Saturday, April 11, 2015

Hair, Change, and Round 5

So, I've been thinking...

A few days ago, I looked at a picture of me from before I started chemo. That isn't really me, I thought. Why? I had hair.

A few weeks before chemo started, my friend gave me a pixie cut.

I lost my hair the second week after Round 1. For the first little while, pretty much every time I looked in the mirror without a scarf or hat on, I was startled by my appearance. Determined not to be beat by anything remotely related to cancer, though, I kept looking, and eventually I got used to the new way I look. It helped that it got too hot to wear a hat all the time, so it stopped being comfortable to hide beneath it. It also helped tremendously to have dear friends tell me I am beautiful even when I felt self-conscious about my appearance. Over time, I have adjusted to being mostly bald, and now I have a hard time imagining myself without it. It has become part of who I am.

This is sort of a parable for life, I think. Changes come. Some changes are subtle, and take a long time - like when you decide to grow your hair out from short to long. Others happen abruptly, like when you get a haircut or when chemo makes it all fall out. Some changes are good, some aren't so good; some are easy, some are hard.

Sometimes after the changes, we look at ourselves and are not quite used to what we have become. Maybe we wish things would go back to the way they were before. But as we persist in looking for the beauty in the change, we see the good that comes from it, and we eventually get used to the new version of the person we are.

My first successful selfie with head scarf.

Cancer treatments may have changed my hairstyle (or lack thereof!), but they have also changed me other ways. This experience has reinforced that people are more important than things. It has helped me to learn to receive encouragement and love - both from those I know and associate with regularly as well as strangers who approach me in the airport or the shopping mall. I am learning to become more empathetic. I am growing more confident in who I am, and in the plan my Heavenly Father has for me. It is teaching me how to be happy even during times I feel limited or inadequate because I can't do as much as I used to be able to do. And it is giving me great hope for the future.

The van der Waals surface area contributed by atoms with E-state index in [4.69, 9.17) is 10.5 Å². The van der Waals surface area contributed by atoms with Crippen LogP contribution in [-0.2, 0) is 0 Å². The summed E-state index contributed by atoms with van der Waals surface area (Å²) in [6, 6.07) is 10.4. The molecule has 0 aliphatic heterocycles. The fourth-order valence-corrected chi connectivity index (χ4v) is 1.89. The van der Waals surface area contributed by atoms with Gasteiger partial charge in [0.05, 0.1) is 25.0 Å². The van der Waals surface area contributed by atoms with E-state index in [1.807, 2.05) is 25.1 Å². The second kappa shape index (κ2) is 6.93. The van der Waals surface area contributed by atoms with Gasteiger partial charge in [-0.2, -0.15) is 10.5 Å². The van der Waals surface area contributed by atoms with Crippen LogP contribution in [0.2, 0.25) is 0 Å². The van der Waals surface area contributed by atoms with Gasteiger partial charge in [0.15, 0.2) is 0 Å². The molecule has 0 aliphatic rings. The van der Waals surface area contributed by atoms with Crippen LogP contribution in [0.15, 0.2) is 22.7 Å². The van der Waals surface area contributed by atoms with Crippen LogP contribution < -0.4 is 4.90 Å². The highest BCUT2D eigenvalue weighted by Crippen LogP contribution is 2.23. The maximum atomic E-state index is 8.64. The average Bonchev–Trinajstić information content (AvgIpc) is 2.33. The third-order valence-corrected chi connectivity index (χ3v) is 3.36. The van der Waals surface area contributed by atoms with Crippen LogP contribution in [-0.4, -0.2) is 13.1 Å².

Round 5 has been an adventure so far. Earlier this week, I was on a business trip to Cleveland. Lots of good was accomplished despite the fact that we adjusted to the 3-hour time change about the time we came home again. I have learned this before, but "tired" is not a good state to be in at the beginning of a new round of chemo. Thankfully, so far I am managing OK.

I'm grateful I have only one more round, because the smell of the chemo infusion room makes me feel sort of sick at this point. I had a little trouble during the actual infusion, but once I got home my stomach settled down again and things seemed better. So far, recovery is following the same predictable pattern it usually does, which I am hopeful will continue. The latest happy discovery in making chemo recovery better is that one ice cube of lemon juice per glass of water changes the taste of the water just enough that I can tolerate drinking it again. (I used to be able to drink Phoenix water straight from the tap. Chemo ended that a few rounds ago. Then last round, even bottled water started tasting bad. I'm so grateful it's citrus season and that we have a plethora of lemon juice ice cubes in the freezer!)

I have a long-time friend I knew in Boston who came on a 3-day visit to help me out this round, and it was a joy to have her here. She made all my meals, did all the dishes & most of my laundry, changed my bed sheets, and took me to my appointments. She also talked to me, fed me snacks, kept my water glass filled, and did everything else I needed to be comfortable during the first few recovery days. And the whole time, she claimed it was a vacation from her usual life! She is an angel, and it filled my soul to be with her again.

This morning we decided to go adventuring and headed north to a lake about 30 minutes from my house. We took pictures to prove we went. I may or may not have only lasted about 10 minutes out of the car at a time, but it was good to get out of the house and avoid going stir crazy for another day. :-)

Adventuring after Round 5. We had fun for a few minutes.

Special thanks to the wonderful women who drove me to and from the airport on either end of my friend's trip since my chemo drugs make it not a good idea to drive myself. I feel blessed to have such good people in my life.

My other dear friends from Boston sent me beautiful tulips yesterday just to say I love you, which brings a smile to my face every time I see them.

Thanks, CC & KB! They're gorgeous!

 Good friends and pretty flowers make me happy!